Picnic Day

Nineteen years ago today we moved into our current house.  As in other situations of great trauma and/or drama, so many details of that day are etched into my mind. 

The move was precipitated by the birth of our daughter, our third child.  We were rapidly outgrowing our contemporary style two-bedroom with a loft house.  So in August of 1992, we put the house on the market and began our search for another home.  We found the house we are now living in pretty quickly and for a few days, it looked as if the seller would buy our house.  (I remember spending the night of my 39th birthday on my hands and knees scrubbing the kitchen floor so it was clean for the showing the next morning.) However, the seller was going through a contentious divorce and the husband didn't really want to sell.  So he refused our offer which also meant the wife wouldn't be able to buy our home and we kept looking.  Every other house paled in comparison to the one we originally wanted.  Finally, we offered the full asking price and when the real estate agent told the husband he would still be liable for her commission if he didn't accept the offer, we had an agreement.  It was signed on October 31st.

In the meantime, we had sold our house to a couple who were expecting their first baby.  They both worked, but had a lot of income from tips and commissions.  That meant they had some trouble getting a mortgage and still didn't have one by around December 10 or so.  Our wonderful real estate agent who obviously wanted this sale to go through drove the couple to Maryland on December 14 and sat in the loan office to help them get a mortgage.  He was successful!  I took the call in the office at my school around 3:30 that afternoon and immediately called my husband to tell him that we were indeed moving the next day.  He went out to dinner that night with clients about an hour away from us and I went home to take care of our three children and move boxes out of the basement into the garage.

Fortunately, it was cold, but not raining or snowing on December 15th that year.  I waited at the bus stop with our older son who was in first grade at the time.  Since our new house was only a mile away, he didn't have to change schools and would be going to school on his old bus and coming home on the new bus.  Then it was off to do a final inspection on our house and continue helping the movers.  We were already exhausted by the time we went to settlement in the afternoon.  We settled on the old house first and remained at the table to buy the new one.  There was a heartstopping moment when the transfer agent (or whatever his role was) said, "You need $XXX for the house" in a tone that implied we didn't have enough.  I must have gone pale because he quickly reassured us that everything was OK.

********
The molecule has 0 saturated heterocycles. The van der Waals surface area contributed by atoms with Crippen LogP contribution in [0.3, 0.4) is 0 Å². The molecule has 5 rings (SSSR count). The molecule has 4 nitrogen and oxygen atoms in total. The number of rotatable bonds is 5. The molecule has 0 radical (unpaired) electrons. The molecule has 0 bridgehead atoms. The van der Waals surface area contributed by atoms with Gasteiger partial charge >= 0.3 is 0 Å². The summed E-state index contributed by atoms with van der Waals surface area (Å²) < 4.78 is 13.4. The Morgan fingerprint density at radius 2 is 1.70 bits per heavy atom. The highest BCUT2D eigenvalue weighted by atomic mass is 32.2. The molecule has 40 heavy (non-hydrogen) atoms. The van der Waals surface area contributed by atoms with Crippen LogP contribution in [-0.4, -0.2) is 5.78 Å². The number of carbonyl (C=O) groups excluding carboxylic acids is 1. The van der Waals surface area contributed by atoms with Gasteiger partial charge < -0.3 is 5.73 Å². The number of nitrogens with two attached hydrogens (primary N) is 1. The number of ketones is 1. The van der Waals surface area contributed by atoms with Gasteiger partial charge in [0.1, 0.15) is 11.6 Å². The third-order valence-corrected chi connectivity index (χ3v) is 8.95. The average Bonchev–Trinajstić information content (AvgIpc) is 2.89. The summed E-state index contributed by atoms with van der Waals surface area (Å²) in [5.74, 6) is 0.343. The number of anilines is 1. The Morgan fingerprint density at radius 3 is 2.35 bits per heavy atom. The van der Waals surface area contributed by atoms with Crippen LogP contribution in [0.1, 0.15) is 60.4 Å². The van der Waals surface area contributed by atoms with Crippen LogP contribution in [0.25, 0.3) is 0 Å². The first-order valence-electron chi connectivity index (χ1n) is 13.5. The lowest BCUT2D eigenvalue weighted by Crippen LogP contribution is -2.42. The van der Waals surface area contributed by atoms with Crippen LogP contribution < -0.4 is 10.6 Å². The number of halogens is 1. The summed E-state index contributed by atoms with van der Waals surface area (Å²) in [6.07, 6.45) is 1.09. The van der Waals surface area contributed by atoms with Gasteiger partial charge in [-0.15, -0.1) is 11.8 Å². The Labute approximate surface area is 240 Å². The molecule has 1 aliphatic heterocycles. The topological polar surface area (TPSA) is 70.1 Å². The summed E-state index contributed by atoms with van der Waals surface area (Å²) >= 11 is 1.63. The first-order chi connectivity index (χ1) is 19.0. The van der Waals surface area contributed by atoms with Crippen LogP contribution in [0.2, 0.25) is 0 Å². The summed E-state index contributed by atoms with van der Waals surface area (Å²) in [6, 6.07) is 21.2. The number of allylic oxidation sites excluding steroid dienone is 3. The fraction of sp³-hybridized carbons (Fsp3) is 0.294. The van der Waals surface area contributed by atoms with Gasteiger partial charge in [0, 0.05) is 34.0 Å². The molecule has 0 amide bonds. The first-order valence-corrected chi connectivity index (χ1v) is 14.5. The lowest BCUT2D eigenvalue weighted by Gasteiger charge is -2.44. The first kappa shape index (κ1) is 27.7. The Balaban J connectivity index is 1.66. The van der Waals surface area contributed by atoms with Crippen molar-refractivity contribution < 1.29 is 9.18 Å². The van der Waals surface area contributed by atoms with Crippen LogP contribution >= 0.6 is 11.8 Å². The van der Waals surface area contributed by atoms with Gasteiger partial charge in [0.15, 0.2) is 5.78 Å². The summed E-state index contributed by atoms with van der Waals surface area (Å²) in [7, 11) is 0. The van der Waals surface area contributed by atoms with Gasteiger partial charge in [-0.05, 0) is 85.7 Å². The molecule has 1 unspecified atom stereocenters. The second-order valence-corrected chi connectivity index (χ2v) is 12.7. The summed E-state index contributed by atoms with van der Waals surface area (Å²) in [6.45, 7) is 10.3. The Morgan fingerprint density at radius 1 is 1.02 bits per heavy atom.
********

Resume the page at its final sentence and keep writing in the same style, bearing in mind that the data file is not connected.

We were back at the new house in time to watch the bus carrying our son whiz by.  Our sitter hopped into her car and followed it down the hill.  It took a little bit for her to convince the driver that she could take our son, but she got him off the bus, brought him home and then had to leave.  Our daughter was six days shy of being a year old and was not walking yet.  I carried her as much as possible, but had to put her down sometimes to give my arms and back a break.  She crawled around and generally got in the way of the movers.  The highchair hadn't arrived yet so I had no place to put her down safely.  On top of that, it was cold because the doors were open all the time.  Finally, I bundled the kids into the car and went to the bank to get money to tip the movers and to get dinner at McDonalds.  We brought the food home and took it to the basement (which was carpeted, thank goodness).  The four of us huddled in the corner with our coats on as I took burgers, chicken nuggets and fries out of the bags.  My mind was racing with thoughts of unpacking and how I was going to get three kids settled into their beds that night when my son, who was 3 1/2 at the time, threw out his arms and declared, "There's nothing like a picnic!"  And thus, a family tradition was born.  

Every December 15th since then we have had a fast food dinner, sometimes in the basement, sometimes not.  Our two younger children don't remember the move, but they love the story.  Tonight my husband and I will be the only ones home for dinner.  We haven't decided if we'll have fast food (probably not), but we will pause to remember that crazy day and to renew our promise to each other that we will not move again until it's time to go to the nursing home. 

Comments

  1. Thank you for sharing such a precious memory with us! Happy Picnic Day!

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  2. What a great story! I love hearing how family traditions are born. We bought our current house also because of an enlarging family. lol! My son was 3 months old when we moved. Fun days!

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  3. thank you for sharing this wonderful story!

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  4. I love this! Moving sure makes strong memories! I swear our last move was our last move.

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  5. What a wonderful story. Thanks so much for sharing.
    cindy

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  6. What a great story! I paused to count how many times we have moved since 1992 - seven!

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  7. Awww, isn't that neat?? What a fun tradition!

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